Evolution of the oceanic circulation on the Levant margin during the Late Cretaceous

Nicolas Freslon, Emmanuelle Pucéat, Sarit Ashckenazi-Polivoda, Henri Cappetta, Jean-François Deconinck, Pierre Pellenard, Christophe Thomazo, Roni Tadir, Sigal Abramovich

Research output: Contribution to journalMeeting Abstract

Abstract

Within the Late Cretaceous, the Campanian-Maastrichtian interval is marked by the occurrence of large deposits of phosphorites and organic-rich carbonate sediments on the southern Tethyan margin, that have been attributed to the development of upwelling regimes possibly linked to an intensification of the Tethyan Circumglobal Current (TCC). Our study aims to track changes in water masses on an area of the southern Tethyan margin that recorded phosphorites, organic-rich carbonate, and high productivity microfossil assemblages, through the evolution of local seawater neodymium isotope composition (ɛNd). In this work we analyzed for their ɛNd and rare earth element (REE) concentrations fish teeth from 25 different levels within the Turonian to Maastrichtian interval on the Levant Platform (Negev desert, Israel) along with carbonate leachates from marine sediments of a core drilled in southern Israel (Mishor Rotem, RE-6 core). Similar ɛNd values and trends of the carbonate leachates and fish teeth along with REE pattern with pronounced negative cerium anomaly and enrichment in heavy rare earth elements similar to modern seawater, point to a local seawater origin for both records. Our dataset highlights an increase of about 1.5 ɛ-units, from about -6.5 to about -4 ɛ-units of bottom waters on the Levant Platform during the Campanian, coeval to the initiation of extensive chert and phosphorite deposition, that could reflect enhanced inputs of radiogenic upper ocean Pacific waters in this region or the establishment of large-scale upwellings if Tethyan deep waters are sourced in the Pacific. In order to explore the potential impact on local seawater ɛNd of Nd inputs from nearby eroded crustal material, the clay-size fraction of RE-6 core sediments was isolated by successive removal of carbonates, oxy-hydroxides and organic matter according to the leaching procedure derived from Bayon et al. (2002) and clay-size fraction isolated through decantation and centrifugation steps. According to XRD analyses, clay-size fraction, dominated by smectitic minerals, were then analyzed for their REE concentrations and ɛNd. The data display less radiogenic values than carbonate leachates and fish teeth except within the main phosphate member, but an evolution that resembles that of local seawater. REE patterns of these fractions present a slight enrichment in heavy REE and a negative cerium anomaly, hinting to the presence of a carrier of a seawater signal that has not been eliminated by the leaching procedure. In order to test this hypothesis, a more aggressive additional step was applied (1M HCl, 120°C, 15h) to remove this carrier and both the HCl leachate and the remaining fraction were analyzed. The HCl leachate display more radiogenic ɛNd values than the original clay-size fraction, and REE patterns showing more pronounced negative Ce anomalies and heavy REE enrichments, while the residues are defined by more unradiogenic ɛNd values and an absence of cerium anomalies. This confirming the existence of a refractory phase in the clay-size residues carrying a seawater signal, that may be composed of phosphate minerals and/or authigenic smectitic minerals. Bayon, G. et al., 2002. Chemical Geology 187, 179-199.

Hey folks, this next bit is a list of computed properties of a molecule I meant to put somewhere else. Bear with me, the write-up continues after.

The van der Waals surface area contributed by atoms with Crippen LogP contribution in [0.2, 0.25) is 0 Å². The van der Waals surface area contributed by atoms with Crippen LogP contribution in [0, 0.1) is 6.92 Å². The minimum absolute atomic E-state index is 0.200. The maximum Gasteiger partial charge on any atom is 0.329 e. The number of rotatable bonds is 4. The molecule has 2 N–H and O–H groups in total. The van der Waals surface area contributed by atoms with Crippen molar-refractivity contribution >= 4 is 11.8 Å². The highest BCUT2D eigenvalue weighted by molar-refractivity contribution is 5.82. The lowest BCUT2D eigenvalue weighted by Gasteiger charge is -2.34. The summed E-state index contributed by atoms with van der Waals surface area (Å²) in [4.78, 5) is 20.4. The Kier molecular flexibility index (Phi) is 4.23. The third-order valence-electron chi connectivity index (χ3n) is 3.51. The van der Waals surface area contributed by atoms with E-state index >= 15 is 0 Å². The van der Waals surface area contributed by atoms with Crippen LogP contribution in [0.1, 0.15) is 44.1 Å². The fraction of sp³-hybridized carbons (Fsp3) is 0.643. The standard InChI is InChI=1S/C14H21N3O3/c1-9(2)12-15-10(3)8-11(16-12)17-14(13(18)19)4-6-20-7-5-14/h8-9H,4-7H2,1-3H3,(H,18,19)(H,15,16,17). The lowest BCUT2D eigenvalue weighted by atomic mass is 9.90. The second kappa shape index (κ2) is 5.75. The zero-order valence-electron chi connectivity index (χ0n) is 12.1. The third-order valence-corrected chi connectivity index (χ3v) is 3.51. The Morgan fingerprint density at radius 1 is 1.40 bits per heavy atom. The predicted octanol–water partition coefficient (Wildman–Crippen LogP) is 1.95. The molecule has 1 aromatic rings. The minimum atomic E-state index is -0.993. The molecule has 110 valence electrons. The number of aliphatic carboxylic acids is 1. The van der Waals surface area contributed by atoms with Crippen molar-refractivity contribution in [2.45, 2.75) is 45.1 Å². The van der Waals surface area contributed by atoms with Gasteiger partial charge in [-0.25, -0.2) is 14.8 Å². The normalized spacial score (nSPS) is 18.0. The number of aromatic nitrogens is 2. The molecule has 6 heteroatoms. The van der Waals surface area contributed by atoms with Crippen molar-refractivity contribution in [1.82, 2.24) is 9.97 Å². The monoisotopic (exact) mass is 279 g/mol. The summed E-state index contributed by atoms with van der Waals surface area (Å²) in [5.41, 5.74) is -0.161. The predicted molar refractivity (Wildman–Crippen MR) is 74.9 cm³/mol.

Original languageEnglish
JournalGeophysical Research Abstracts
Volume20
StatePublished - 2018
Event20th EGU General Assembly, EGU2018, Proceedings from the conference - Vienna, Austria
Duration: 4 Apr 201813 Apr 2018

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